- Inspiration: The abdomen expands and the first four pairs of spiracles open. Air rushes into the tracheae through these spiracles. A concentration gradient is set between the tracheae and spiracular openings. So, oxygen is diffused from the outer air into the tracheae. The air enters into the Tracheoles from the tracheae. Finally, the exchange of gases between the Tracheoles and tissues takes place and oxygen is supplied to the cells.
- Expiration: The abdomen contracts and the first four anterior pairs of spiracles are closed and the last six posterior pairs of the spiracles are opened. This forces air out of the body from the tracheae.
Respiratory System in Fish
- Gills: respiration in fish takes place by Gills. The gills are present in pairs. There may be four to five pairs of gill in the fish. They are present on the fourth side of the body. They are located at the junction of the head and trunk. The gills are highly modified for the exchange of gases in aquatic animals.
- Gill Slits: The gills open through gill slits. These gill slits are visible on the surface of the pharynx in cartilaginous fishes. The gill stills are placed in the bronchial cavities in the bony fishes. These bronchial cavities are covered by an operculum.
Mechanism of Respiration:
- Inspiration: The gills have a large surface area for the gaseous exchange. Water enters through the mouth. It passes over the gills and moves out of the body through the gill’s openings. The surfaces of gills are ventilated (oxygenated) by this constant flow of water. The heart pumps the blood directly to the gills. Oxygenation of blood takes place in the gills. Blood carries this oxygenated blood to all parts of the body.
- Expiration: Deoxygenated blood is brought from different parts of the body into the heart. The heart of the fish has a single circuit. So, blood flows only in one direction. The blood passes through different chambers of the heart and enters the posterior side of the heart. Finally, it is pumped into the gills and the gills remove CO2.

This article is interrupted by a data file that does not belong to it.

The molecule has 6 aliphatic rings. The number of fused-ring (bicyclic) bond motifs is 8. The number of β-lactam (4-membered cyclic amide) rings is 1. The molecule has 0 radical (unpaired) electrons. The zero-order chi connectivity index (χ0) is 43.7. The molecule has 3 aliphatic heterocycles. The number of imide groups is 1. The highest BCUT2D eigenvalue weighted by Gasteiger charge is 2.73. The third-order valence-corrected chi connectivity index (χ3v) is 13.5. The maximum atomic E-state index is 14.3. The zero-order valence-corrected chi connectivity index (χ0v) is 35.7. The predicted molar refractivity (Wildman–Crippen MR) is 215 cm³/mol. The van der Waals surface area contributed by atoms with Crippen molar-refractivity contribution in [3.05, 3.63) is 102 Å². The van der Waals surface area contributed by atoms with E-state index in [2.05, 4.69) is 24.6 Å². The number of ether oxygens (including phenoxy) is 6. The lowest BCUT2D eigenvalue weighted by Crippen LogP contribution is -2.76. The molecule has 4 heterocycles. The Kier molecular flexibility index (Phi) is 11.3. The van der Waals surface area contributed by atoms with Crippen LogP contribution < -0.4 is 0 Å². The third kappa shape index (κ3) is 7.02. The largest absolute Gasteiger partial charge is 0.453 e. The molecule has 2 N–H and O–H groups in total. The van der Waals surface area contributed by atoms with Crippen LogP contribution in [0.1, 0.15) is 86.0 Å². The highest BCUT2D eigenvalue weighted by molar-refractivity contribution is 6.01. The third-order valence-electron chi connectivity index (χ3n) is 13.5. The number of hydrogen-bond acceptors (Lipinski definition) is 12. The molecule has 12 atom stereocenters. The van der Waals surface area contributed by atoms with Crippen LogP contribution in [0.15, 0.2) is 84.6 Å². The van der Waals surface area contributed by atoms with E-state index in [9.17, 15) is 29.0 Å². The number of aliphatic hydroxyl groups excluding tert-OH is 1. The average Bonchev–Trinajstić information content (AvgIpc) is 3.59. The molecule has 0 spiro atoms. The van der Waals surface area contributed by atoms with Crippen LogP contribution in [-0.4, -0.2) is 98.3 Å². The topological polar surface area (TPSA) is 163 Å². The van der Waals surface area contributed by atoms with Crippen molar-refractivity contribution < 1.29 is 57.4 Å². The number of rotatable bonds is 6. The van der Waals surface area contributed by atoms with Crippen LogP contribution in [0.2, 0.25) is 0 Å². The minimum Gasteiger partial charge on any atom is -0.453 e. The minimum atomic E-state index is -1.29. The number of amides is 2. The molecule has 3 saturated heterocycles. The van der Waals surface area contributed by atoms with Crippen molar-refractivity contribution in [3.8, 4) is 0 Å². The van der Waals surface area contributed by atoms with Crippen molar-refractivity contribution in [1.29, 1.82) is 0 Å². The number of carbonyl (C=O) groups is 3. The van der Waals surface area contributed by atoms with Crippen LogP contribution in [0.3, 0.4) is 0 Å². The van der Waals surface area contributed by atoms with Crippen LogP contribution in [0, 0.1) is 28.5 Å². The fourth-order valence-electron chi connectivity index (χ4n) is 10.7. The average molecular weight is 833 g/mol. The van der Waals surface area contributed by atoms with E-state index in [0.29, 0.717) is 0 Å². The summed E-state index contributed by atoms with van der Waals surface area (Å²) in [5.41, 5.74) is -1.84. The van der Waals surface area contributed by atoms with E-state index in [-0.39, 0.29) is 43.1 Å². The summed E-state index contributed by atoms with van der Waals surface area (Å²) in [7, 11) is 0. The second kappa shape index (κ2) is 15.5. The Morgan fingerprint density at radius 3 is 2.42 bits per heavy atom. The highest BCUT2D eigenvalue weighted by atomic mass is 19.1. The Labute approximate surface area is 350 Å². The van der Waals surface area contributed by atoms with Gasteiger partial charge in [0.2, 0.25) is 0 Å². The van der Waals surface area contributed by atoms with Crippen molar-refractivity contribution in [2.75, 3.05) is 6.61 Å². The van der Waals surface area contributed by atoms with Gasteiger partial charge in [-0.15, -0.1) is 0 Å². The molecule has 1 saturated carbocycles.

Respiration in Frog (Amphibian)
Respiration takes place through the lungs, skin, and buccal chambers. These organs are richly supplied with blood vessels.
- Cutaneous Respiration: The gaseous exchange through the skin is called cutaneous respiration.
- Buccal Respiration: The gaseous exchange in the buccal cavity is called buccal respiration.
- Pulmonary Respiration: The gaseous exchange through the lung is known as pulmonary respiration. The lungs of the frog are simple.
When they are fully expanded, they look like sacs like balloons. There are thin-walled chambers in the inner surface of the lungs. These chambers increase the surface area. The walls of these air chambers are richly supplied with capillaries. These blood-containing areas of the lungs are the main sites of the gaseous exchange. The process of respiration is divided into two parts.
- Inspiration: the intake of air is known as inhalation or inspiration. The nostrils are opened and the mouth is closed. So, air enters the nostrils. The nostrils are closed after the entry of air. The floor of the buccal cavity is raised and the air is pushed into the lungs.
- Expiration: The removal of the consumed air from the lungs is called the expiration of exhalation. Expiration occurs in the reverse order of inspiration. After the gaseous exchange of consumed air is removed out of the lung through the nostrils.
Respiratory System in Birds
The birds have the most efficient and elaborate (complex) respiratory system. The birds are very active animals with high metabolic rates. Thus, they need a large amount of oxygen.
There is a one-way flow of air through the lungs. The air is renewed after inspiration. Parabronchi are present in the lungs of birds instead of alveoli. These Parabronchi are tiny thin-walled ducts. These Parabronchi open at both ends and air is constantly ventilated (oxygenated). The walls of the Parabronchi are the chief sites for the gaseous exchange.
There is a countercurrent flow of air and blood. In this case, the direction of the flow of blood is opposite to the direction of the flow of the air in the Parabronchi. The countercurrent exchange increases the amount of oxygen entering the blood. Thus, no stale air remains in the lungs. So, the lungs in birds are very efficient.
The lungs have developed several extensions called air sacs. These air sacs reach all parts of the body. They also penetrate into the bones. There are nine air sacs in most birds. The ribs articulate and are rotated forward and upward. As a result, these air sacs are inflated by atmospheric pressure. The inflated air sacs act as bellows. They send air into the Parabronchi for the exchange of gases.